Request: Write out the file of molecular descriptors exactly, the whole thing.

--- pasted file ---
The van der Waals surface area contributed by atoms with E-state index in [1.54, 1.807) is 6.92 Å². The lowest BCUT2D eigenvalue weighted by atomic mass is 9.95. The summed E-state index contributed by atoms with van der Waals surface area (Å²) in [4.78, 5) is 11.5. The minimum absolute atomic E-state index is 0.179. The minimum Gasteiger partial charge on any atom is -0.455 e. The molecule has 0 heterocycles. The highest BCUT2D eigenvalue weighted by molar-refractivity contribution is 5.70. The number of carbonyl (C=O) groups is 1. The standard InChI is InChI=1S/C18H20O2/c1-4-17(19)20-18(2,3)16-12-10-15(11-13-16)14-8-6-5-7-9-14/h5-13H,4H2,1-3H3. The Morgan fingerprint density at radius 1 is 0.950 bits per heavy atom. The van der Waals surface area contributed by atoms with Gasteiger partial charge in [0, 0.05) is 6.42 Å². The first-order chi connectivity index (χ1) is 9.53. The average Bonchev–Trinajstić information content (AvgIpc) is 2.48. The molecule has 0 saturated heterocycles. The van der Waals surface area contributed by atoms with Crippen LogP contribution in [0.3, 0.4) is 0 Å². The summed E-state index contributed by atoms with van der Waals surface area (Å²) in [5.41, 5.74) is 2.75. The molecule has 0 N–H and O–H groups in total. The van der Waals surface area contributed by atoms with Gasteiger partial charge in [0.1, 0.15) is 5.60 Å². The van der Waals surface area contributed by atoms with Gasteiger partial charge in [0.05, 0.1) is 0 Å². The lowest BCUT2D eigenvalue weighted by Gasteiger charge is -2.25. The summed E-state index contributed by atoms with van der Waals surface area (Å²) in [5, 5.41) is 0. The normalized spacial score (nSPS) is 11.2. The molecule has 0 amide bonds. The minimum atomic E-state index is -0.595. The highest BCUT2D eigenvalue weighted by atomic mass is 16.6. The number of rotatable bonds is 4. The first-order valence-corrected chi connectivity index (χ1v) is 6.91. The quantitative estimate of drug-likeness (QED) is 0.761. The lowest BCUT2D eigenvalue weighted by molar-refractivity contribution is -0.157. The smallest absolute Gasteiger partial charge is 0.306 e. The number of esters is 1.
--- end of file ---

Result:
The van der Waals surface area contributed by atoms with E-state index in [1.54, 1.807) is 6.92 Å². The lowest BCUT2D eigenvalue weighted by atomic mass is 9.95. The summed E-state index contributed by atoms with van der Waals surface area (Å²) in [4.78, 5) is 11.5. The minimum absolute atomic E-state index is 0.179. The minimum Gasteiger partial charge on any atom is -0.455 e. The molecule has 0 heterocycles. The highest BCUT2D eigenvalue weighted by molar-refractivity contribution is 5.70. The number of carbonyl (C=O) groups is 1. The standard InChI is InChI=1S/C18H20O2/c1-4-17(19)20-18(2,3)16-12-10-15(11-13-16)14-8-6-5-7-9-14/h5-13H,4H2,1-3H3. The Morgan fingerprint density at radius 1 is 0.950 bits per heavy atom. The van der Waals surface area contributed by atoms with Gasteiger partial charge in [0, 0.05) is 6.42 Å². The first-order chi connectivity index (χ1) is 9.53. The average Bonchev–Trinajstić information content (AvgIpc) is 2.48. The molecule has 0 saturated heterocycles. The van der Waals surface area contributed by atoms with Crippen LogP contribution in [0.3, 0.4) is 0 Å². The summed E-state index contributed by atoms with van der Waals surface area (Å²) in [5.41, 5.74) is 2.75. The molecule has 0 N–H and O–H groups in total. The van der Waals surface area contributed by atoms with Gasteiger partial charge in [0.1, 0.15) is 5.60 Å². The van der Waals surface area contributed by atoms with Gasteiger partial charge in [0.05, 0.1) is 0 Å². The lowest BCUT2D eigenvalue weighted by Gasteiger charge is -2.25. The summed E-state index contributed by atoms with van der Waals surface area (Å²) in [5, 5.41) is 0. The normalized spacial score (nSPS) is 11.2. The molecule has 0 amide bonds. The minimum atomic E-state index is -0.595. The highest BCUT2D eigenvalue weighted by atomic mass is 16.6. The number of rotatable bonds is 4. The first-order valence-corrected chi connectivity index (χ1v) is 6.91. The quantitative estimate of drug-likeness (QED) is 0.761. The lowest BCUT2D eigenvalue weighted by molar-refractivity contribution is -0.157. The smallest absolute Gasteiger partial charge is 0.306 e. The number of esters is 1.